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Who Was Faith Ringgold?

Dec 23, 2022 10:00AM ● By Anand Subramanian

“I think I had struck on a combination of imagery and politics that worked.”

-Faith Ringgold

Faith Ringgold is one of the most significant cultural personalities of her time, with a career that spans several disciplines and eras, from the Harlem Renaissance to the political artwork of today's young Black artists. Ringgold has used autobiography and collective history over the last sixty years to record her life as an artist and mother and to highlight the fight for social justice and equality. Faith Ringgold has left a body of work as a testament to the complexity of the American experience, from producing some of the most enduring artworks of the civil rights movement to questioning traditional hierarchies of art vs. craft via her experimental tale quilts.

Faith Ringgold was born Faith Willi Jones in Harlem, New York City, in 1930. Faith's mother was a seamstress and fashion designer, and she was always encouraged to follow her artistic interests. 

When Ringgold first began making oil paintings and posters in the mid to late 1960s, they were laden with political themes in favor of the civil rights struggle. At some point in the early 1970s, she stopped using conventional painting techniques. Ringgold, however, switched to creating paintings on unstretched canvas with opulent fabric borders reminiscent of Tibetan thangkas. Inspired by traditional African dress, she and her mother, Willi Posey, created complex hooded masks out of cloth, beads, and raffia. Some of these paintings were employed by Ringgold in Performance Works, the first of which, Wake and Resurrection of the Bicentennial Negro, was first presented in 1976 by students engaging her masks, life-size figures, and thangkas, along with voice, music, and dance. Ringgold expanded the scale of her thangka paintings to fit the dimensions of a quilt. In 1983, Ringgold started incorporating handwritten text into her painted "story quilts," which tell fantastic, open-ended tales; in the first, Who's Afraid of Aunt Jemima? (1983). Ringgold demonstrated the significance of family, origins, and creative cooperation using craft methods while challenging the conventional divide between fine art and craft.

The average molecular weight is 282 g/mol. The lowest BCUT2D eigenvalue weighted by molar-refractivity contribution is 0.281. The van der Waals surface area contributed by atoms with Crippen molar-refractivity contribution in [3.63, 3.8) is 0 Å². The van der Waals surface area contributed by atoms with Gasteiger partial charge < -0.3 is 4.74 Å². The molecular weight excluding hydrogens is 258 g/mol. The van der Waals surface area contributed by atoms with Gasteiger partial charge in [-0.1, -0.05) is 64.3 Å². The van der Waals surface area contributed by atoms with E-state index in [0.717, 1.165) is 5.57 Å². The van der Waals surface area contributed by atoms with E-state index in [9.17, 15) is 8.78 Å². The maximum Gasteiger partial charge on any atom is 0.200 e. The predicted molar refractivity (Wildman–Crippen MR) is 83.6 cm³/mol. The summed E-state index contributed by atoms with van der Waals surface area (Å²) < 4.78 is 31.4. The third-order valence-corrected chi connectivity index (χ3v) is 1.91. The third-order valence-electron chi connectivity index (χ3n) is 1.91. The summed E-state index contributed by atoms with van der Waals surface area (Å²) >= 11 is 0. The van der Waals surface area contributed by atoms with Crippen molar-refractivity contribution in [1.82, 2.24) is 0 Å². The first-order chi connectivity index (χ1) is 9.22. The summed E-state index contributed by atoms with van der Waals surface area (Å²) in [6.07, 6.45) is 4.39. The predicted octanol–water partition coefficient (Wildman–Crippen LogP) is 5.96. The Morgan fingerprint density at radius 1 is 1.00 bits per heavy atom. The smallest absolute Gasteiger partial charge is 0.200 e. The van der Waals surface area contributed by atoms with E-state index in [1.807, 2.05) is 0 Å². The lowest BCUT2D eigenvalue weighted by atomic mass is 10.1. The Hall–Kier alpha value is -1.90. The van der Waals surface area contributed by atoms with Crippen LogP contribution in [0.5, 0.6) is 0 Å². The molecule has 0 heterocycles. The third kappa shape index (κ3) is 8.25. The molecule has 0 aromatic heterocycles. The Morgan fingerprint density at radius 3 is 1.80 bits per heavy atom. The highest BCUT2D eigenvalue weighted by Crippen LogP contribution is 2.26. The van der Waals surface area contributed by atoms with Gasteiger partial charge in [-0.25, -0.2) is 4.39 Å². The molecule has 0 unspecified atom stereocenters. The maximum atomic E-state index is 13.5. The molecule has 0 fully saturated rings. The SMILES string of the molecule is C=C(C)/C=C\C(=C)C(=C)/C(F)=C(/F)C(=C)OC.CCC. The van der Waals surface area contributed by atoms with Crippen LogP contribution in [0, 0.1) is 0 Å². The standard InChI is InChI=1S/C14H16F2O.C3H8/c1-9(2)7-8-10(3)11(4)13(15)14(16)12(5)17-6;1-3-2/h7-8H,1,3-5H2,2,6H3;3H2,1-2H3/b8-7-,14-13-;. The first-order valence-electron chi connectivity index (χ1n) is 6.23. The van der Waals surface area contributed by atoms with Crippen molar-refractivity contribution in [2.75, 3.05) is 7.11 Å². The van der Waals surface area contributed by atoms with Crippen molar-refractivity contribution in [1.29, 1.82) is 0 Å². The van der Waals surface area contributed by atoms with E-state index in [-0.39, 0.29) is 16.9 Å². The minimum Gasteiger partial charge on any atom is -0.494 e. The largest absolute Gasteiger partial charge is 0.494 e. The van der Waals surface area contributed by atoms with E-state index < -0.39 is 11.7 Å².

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Multiple awards have been given to her in recognition of her work as an artist, educator, and activist, including two grants from the National Endowment for the Arts for sculpture (1978) and painting (1989), a fellowship from the John Simon Guggenheim Memorial Foundation (1987), and sixteen honorary doctorates. Faith's journey has been brave, insightful, and honest in its portrayal of modern society. Along the way, Faith left behind a legacy in the form of acclaimed children's novels like Tar Beach. She has been a driving force and artistic visionary for over sixty years, and her work has helped establish her as one of the most brilliant artists in history.

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 Anand Subramanian is a freelance photographer and content writer based out of Tamil Nadu, India. Having a background in Engineering always made him curious about life on the other side of the spectrum. He leapt forward towards the Photography life and never looked back. Specializing in Documentary and  Portrait photography gave him an up-close and personal view into the complexities of human beings and those experiences helped him branch out from visual to words. Today he is mentoring passionate photographers and writing about the different dimensions of the art world.

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